One of the most complaints I hear when discussing religion with some of my friends and acquaintances is a sense of spiritual dryness. More than often I hear that the rituals they perform are without effect. I have always wondered why they use the word ‘dry’. It is as if they were expecting that their rituals would quench some inner thirst. When I ask them what they mean by ‘dry’ they say that those rituals do not reach their inner depth. They barely scratch the surface. They feel that they are the same people before and after a ritual. It does not change them.
For most Muslims spiritual enrichment is attainable by doing more: more praying, more fasting and more pilgrimage. But that seems to be failing miserably. Despite the increase of all those performances, there is a decrease in charity, empathy, kindness, corruption, morality and spirituality. When this point is raised the discussion then almost always shifts to the legalistic religious thinking; that which focuses on preserving religious appearance while ignoring inner transformations. And once the discussion turns to this the first culprit are rituals that are habitually performed without thinking into their meaning. Prayers are done as movements. Fasting is going hungry. Pilgrimage is an exhausting trip. And in the final analysis we consider that the effects of those rituals are minimal or absent. They are mere actions with little or no meaning beyond them.
The solution for some had been to turn towards mystical forms of religion. A quick preview of religious programming on satellite TV shows us how much of it is dedicated to ‘gurus’ young and old; offering a spiritual path to their listeners. Others decided to console themselves by re-mystifying the world in which we live in. The ideas of the book ‘The Secret’ are still widely circulated many years after its publication and are adopted by various types of Muslims: conservatives, moderates, and reformers alike.
It seems to me that the idea that our intentions influence the course of our life events is quite appealing and for some can make up for the dryness of rituals. The more conservative Muslims have focused on teaching the meanings of ritual and training themselves on being aware of those meanings while performing them. While others have given up hope that traditional Muslim rituals are alone enough and have thus decided to turn towards other religious traditions, in particular Hindu and Buddhist meditative techniques. Some try to Islamize those techniques while others turn towards them as they are. The list can go on as the variations of choices people are making to re-spiritualize their lives are endless.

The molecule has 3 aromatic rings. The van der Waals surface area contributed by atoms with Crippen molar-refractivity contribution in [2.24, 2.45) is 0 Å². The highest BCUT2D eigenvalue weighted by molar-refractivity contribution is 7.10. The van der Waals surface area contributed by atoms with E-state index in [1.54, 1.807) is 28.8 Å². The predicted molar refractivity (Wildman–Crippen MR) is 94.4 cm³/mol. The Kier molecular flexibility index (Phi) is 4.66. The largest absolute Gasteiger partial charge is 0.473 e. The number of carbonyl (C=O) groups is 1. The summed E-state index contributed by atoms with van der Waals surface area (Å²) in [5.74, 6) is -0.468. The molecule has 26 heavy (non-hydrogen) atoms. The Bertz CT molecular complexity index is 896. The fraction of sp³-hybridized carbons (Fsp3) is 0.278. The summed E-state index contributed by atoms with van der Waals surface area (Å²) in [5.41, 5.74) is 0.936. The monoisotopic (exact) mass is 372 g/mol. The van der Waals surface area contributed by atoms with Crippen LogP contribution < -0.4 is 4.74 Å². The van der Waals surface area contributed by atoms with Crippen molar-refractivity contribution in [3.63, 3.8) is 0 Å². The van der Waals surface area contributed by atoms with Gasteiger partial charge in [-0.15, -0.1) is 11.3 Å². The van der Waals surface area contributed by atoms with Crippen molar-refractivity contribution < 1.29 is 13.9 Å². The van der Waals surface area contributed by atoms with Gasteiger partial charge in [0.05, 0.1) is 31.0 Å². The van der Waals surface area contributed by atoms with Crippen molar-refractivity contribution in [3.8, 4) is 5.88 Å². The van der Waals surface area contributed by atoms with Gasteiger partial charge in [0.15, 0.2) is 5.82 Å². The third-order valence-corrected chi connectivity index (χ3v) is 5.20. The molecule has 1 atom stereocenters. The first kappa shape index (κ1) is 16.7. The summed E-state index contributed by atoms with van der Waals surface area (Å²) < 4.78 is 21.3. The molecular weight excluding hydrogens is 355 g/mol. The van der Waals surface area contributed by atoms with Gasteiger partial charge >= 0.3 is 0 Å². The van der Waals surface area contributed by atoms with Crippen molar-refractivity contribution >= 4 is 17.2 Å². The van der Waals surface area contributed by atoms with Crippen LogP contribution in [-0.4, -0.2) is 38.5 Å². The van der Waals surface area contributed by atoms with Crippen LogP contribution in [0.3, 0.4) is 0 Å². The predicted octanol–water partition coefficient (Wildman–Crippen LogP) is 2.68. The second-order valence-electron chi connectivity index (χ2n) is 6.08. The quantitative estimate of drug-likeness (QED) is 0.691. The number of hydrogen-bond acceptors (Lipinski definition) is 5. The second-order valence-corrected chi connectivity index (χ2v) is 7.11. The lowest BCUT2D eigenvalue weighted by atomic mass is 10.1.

As we talk about finding our way back to spirituality I noticed that we want to be spiritual while at the same time preserve our lifestyles. We want to continue consuming as we do, entertaining ourselves as we do, competing as we do; and gain spiritual fulfillment all the while. Sometimes it is as if we want a ‘feel good spirituality’. Something enough to fill the vacuum we feel within us but not too demanding so as to impose on our lifestyle: a spiritual paracetamol. We want to stay in our modern rat race while becoming more spiritual. We want spirituality to be another consumer product that we pick up from the shelf whenever we feel we need it. And this simply cannot work. A “spiritual rat race” is an oxymoron. The best example of this mode of thinking is Ramadan. The way we talk about Ramadan makes one think that it is the quintessential spiritual experience that lasts for thirty days enabling the Muslim to gain an inner transformation and to step up in the spiritual ladder. But the way we practice it makes Ramadan the quintessential distraction from who we are and the prime detractor from our spiritual life. Ramadan as we practice it is the ideal consumerist month. We drive into Ramadan in high speed. But instead of slowing down we only accelerate.
Whatever moments we had available before Ramadan are now filled up with every form of activity. It is as if we enter a parallel rat race dedicated to this holy month. In this month of fasting we consume food more than we do in any other month of the year. In this month of contemplation we watch more TV than any time of the year. In this month of meditation we socialize more than any time of the year. And then when it ends we complain from lack of spirituality and look forward to the coming year in the hope that it can be better. In fact what we do in Ramadan is what we are doing all year long. Ramadan merely amplifies it allowing us to hear ourselves loud and clear.
“Rest our heads upon the grass, and listen to it grow”
Spirituality is not a quick fix. It has no road map. No manual. No clear ends. It is a process and a slow one for that. It needs one to revert back to him/herself. To contemplate. To meditate. To think. To be critical. It needs one to be alone sometimes. And sometimes with other likeminded souls. It needs thoughtfulness. Mindfulness. It needs one to be present with him/herself. It needs one to connect with ideas. To actually feel them. All of this goes against everything our modern consumerist culture is about. Our culture today is about instant gratification, fleeting pleasure, quick fixes, shortcuts. It succeeds by situating our awareness outside of ourselves, by keeping our attention away from us; by detracting us from who we are within to who we ‘want’ to be outside.
Pink Martini’s “Splendor in The Grass” is a very spiritual song. In one part it goes: “ Life is moving oh so fast, I think we should take it slow, rest our heads upon the grass, and listen to it grow.” We can only gain spirituality when we are ready to rest as such. To sit. To watch. To listen. To think. To feel.
Abdullah Hamidaddin is a writer and commentator on religion, Middle Eastern societies and politics with a focus on Saudi Arabia and Yemen. He is currently a PhD candidate in King’s College London. He can be followed on Twitter: @amiq1